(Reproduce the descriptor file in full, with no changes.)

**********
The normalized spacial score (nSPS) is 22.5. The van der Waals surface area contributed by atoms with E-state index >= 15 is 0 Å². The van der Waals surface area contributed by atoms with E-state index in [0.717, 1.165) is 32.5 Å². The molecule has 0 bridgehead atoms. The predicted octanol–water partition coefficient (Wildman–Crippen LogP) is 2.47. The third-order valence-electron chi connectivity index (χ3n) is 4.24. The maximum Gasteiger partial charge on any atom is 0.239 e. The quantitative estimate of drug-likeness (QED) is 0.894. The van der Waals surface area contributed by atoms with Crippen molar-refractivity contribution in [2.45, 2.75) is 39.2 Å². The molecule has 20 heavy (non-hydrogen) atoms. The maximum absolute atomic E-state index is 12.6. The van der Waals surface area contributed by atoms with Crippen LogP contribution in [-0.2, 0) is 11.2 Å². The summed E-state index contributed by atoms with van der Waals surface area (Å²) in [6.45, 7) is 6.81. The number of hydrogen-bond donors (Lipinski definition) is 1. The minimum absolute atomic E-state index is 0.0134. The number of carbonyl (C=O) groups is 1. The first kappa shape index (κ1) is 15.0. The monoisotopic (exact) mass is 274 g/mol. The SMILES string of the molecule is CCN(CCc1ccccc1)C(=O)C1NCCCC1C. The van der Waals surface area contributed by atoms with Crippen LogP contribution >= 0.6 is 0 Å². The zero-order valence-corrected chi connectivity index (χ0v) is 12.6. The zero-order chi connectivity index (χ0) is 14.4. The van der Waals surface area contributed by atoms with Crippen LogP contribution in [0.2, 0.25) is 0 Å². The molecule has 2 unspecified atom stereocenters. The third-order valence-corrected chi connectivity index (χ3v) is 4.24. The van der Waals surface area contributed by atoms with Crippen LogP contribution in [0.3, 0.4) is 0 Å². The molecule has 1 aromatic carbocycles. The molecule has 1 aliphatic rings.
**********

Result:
The normalized spacial score (nSPS) is 22.5. The van der Waals surface area contributed by atoms with E-state index >= 15 is 0 Å². The van der Waals surface area contributed by atoms with E-state index in [0.717, 1.165) is 32.5 Å². The molecule has 0 bridgehead atoms. The predicted octanol–water partition coefficient (Wildman–Crippen LogP) is 2.47. The third-order valence-electron chi connectivity index (χ3n) is 4.24. The maximum Gasteiger partial charge on any atom is 0.239 e. The quantitative estimate of drug-likeness (QED) is 0.894. The van der Waals surface area contributed by atoms with Crippen molar-refractivity contribution in [2.45, 2.75) is 39.2 Å². The molecule has 20 heavy (non-hydrogen) atoms. The maximum absolute atomic E-state index is 12.6. The van der Waals surface area contributed by atoms with Crippen LogP contribution in [-0.2, 0) is 11.2 Å². The summed E-state index contributed by atoms with van der Waals surface area (Å²) in [6.45, 7) is 6.81. The number of hydrogen-bond donors (Lipinski definition) is 1. The minimum absolute atomic E-state index is 0.0134. The number of carbonyl (C=O) groups is 1. The first kappa shape index (κ1) is 15.0. The monoisotopic (exact) mass is 274 g/mol. The SMILES string of the molecule is CCN(CCc1ccccc1)C(=O)C1NCCCC1C. The van der Waals surface area contributed by atoms with Crippen LogP contribution >= 0.6 is 0 Å². The zero-order valence-corrected chi connectivity index (χ0v) is 12.6. The zero-order chi connectivity index (χ0) is 14.4. The van der Waals surface area contributed by atoms with Crippen LogP contribution in [0.2, 0.25) is 0 Å². The molecule has 2 unspecified atom stereocenters. The third-order valence-corrected chi connectivity index (χ3v) is 4.24. The van der Waals surface area contributed by atoms with Crippen LogP contribution in [0.3, 0.4) is 0 Å². The molecule has 1 aromatic carbocycles. The molecule has 1 aliphatic rings.